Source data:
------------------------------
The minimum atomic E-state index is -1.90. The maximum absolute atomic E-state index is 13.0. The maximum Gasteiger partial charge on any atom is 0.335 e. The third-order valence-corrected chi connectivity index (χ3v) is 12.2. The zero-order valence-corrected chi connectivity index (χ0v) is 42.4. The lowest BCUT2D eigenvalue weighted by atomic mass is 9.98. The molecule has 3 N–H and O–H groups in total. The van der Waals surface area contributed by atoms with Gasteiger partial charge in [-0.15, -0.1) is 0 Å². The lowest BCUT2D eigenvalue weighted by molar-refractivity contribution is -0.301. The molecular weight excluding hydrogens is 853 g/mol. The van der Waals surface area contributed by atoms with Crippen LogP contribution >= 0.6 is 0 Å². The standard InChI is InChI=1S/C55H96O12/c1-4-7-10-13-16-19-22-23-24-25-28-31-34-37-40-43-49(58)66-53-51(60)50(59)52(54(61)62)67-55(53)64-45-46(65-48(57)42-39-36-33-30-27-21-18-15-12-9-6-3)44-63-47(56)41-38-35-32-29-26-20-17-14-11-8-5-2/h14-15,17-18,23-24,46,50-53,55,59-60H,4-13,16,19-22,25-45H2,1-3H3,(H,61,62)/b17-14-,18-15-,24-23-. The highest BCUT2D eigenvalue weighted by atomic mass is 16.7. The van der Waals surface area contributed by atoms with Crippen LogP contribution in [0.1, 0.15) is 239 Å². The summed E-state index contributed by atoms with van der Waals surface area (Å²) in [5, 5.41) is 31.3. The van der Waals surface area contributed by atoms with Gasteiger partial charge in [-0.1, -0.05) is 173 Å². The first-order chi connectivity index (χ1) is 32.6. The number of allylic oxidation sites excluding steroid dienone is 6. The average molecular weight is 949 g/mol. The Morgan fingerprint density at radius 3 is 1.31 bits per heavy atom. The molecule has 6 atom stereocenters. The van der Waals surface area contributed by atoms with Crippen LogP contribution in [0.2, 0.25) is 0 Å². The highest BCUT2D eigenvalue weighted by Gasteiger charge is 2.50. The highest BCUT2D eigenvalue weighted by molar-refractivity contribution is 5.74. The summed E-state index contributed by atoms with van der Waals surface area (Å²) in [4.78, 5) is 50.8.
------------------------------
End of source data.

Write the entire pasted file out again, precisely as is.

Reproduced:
The minimum atomic E-state index is -1.90. The maximum absolute atomic E-state index is 13.0. The maximum Gasteiger partial charge on any atom is 0.335 e. The third-order valence-corrected chi connectivity index (χ3v) is 12.2. The zero-order valence-corrected chi connectivity index (χ0v) is 42.4. The lowest BCUT2D eigenvalue weighted by atomic mass is 9.98. The molecule has 3 N–H and O–H groups in total. The van der Waals surface area contributed by atoms with Gasteiger partial charge in [-0.15, -0.1) is 0 Å². The lowest BCUT2D eigenvalue weighted by molar-refractivity contribution is -0.301. The molecular weight excluding hydrogens is 853 g/mol. The van der Waals surface area contributed by atoms with Crippen LogP contribution >= 0.6 is 0 Å². The standard InChI is InChI=1S/C55H96O12/c1-4-7-10-13-16-19-22-23-24-25-28-31-34-37-40-43-49(58)66-53-51(60)50(59)52(54(61)62)67-55(53)64-45-46(65-48(57)42-39-36-33-30-27-21-18-15-12-9-6-3)44-63-47(56)41-38-35-32-29-26-20-17-14-11-8-5-2/h14-15,17-18,23-24,46,50-53,55,59-60H,4-13,16,19-22,25-45H2,1-3H3,(H,61,62)/b17-14-,18-15-,24-23-. The highest BCUT2D eigenvalue weighted by atomic mass is 16.7. The van der Waals surface area contributed by atoms with Crippen LogP contribution in [0.1, 0.15) is 239 Å². The summed E-state index contributed by atoms with van der Waals surface area (Å²) in [5, 5.41) is 31.3. The van der Waals surface area contributed by atoms with Gasteiger partial charge in [-0.1, -0.05) is 173 Å². The first-order chi connectivity index (χ1) is 32.6. The number of allylic oxidation sites excluding steroid dienone is 6. The average molecular weight is 949 g/mol. The Morgan fingerprint density at radius 3 is 1.31 bits per heavy atom. The molecule has 6 atom stereocenters. The van der Waals surface area contributed by atoms with Crippen LogP contribution in [0.2, 0.25) is 0 Å². The highest BCUT2D eigenvalue weighted by Gasteiger charge is 2.50. The highest BCUT2D eigenvalue weighted by molar-refractivity contribution is 5.74. The summed E-state index contributed by atoms with van der Waals surface area (Å²) in [4.78, 5) is 50.8.